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Employer’s 'Stirring Up' Testimony Allows Plaintiff to Pursue Section 504 and ADA Claims

Taylor Hunter

Taylor L. Hunter

Staff Attorney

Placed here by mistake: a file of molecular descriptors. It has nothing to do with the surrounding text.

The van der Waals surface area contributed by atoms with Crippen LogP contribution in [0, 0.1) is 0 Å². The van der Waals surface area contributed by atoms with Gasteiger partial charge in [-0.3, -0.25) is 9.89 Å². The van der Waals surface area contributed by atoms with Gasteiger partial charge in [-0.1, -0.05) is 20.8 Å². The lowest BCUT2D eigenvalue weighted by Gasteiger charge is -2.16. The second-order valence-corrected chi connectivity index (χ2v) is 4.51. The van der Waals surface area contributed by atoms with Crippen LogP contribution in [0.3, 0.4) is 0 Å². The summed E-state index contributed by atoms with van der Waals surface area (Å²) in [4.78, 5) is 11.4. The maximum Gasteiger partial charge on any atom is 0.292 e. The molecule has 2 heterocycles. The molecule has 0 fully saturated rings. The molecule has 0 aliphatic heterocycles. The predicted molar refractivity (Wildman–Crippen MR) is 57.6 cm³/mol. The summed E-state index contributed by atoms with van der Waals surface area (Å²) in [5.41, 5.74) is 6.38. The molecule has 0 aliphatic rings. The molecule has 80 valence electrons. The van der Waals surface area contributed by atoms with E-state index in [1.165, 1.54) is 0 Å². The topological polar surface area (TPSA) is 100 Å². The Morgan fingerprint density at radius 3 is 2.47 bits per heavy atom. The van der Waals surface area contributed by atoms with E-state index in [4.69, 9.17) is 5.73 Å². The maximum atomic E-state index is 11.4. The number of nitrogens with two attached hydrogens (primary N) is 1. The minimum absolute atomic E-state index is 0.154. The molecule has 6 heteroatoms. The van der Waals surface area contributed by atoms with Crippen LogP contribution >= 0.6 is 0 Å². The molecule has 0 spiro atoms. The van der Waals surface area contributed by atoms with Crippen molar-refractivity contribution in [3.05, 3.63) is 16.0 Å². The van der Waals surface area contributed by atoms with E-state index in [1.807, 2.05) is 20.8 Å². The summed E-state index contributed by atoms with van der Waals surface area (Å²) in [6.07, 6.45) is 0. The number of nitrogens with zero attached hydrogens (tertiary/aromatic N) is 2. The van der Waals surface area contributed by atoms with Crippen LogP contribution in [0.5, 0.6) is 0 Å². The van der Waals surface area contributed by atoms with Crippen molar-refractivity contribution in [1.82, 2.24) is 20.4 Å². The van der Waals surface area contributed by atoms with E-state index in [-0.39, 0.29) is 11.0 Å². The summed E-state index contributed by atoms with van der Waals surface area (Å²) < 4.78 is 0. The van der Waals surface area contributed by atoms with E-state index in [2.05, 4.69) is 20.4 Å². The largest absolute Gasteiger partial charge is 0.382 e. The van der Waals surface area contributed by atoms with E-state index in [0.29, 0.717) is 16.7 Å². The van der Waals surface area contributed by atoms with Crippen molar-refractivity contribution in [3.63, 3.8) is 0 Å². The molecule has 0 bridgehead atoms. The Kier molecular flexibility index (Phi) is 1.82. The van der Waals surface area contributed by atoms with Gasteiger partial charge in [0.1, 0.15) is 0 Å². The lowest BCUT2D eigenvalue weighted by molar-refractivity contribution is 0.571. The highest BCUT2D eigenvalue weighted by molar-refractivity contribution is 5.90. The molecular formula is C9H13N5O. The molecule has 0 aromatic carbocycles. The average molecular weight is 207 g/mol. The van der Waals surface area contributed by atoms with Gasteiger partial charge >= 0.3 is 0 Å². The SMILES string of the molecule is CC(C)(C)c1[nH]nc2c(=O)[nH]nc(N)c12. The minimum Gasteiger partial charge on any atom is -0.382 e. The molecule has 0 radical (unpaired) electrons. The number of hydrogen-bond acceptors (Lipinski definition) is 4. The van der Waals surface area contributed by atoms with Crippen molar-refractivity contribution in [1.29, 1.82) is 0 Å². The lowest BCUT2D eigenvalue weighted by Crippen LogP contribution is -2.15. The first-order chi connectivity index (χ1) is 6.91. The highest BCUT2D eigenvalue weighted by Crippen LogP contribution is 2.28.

A case out of the U.S. District Court for the Western District of Tennessee provides a useful reminder that employers must exercise caution when responding to reports of potential protected activities. The case, Hicks v. Benton County Board of Education, involved a special education aide who spoke to special education parents about services their students failed to receive. Upon learning this information, the principal instructed the plaintiff to cease talking directly to parents concerning what was going on in the program and to instead follow the district’s chain of command to address program concerns. Despite this instruction, the aide continued to speak directly to parents regarding concerns about the special education program. The aide claimed that she truthfully responded to parents’ questions about the services rendered to their children in the classroom. The district declined to renew the aide’s contract the following year and the aide pursued retaliation claims under Section 504 and the Americans with Disabilities Act (ADA). In denying summary judgment, the court focused on the fact that not only could the aide’s conversations with parents about the program qualify as advocacy, but the district’s decision not to renew her employment for the following year could be an adverse action. Most notably, the principal’s deposition testimony stated that the aide was “stirring up” trouble by sharing information the principal believed to be confidential. The court found that the principal’s testimony suggested he declined to renew the aide's employment because of her advocacy. In the court’s view, “a reasonable jury could conclude that the spectre of not being rehired would dissuade a reasonable person from engaging in the protected activity at issue in this case.” Holding that the aide pleaded viable claims for retaliation under Section 504 and the ADA, the District Court denied the district’s motion for judgment. In the end, Hicks makes clear that employers must use caution when responding to questions regarding employment decisions, and that consulting with legal counsel throughout the process is advisable.


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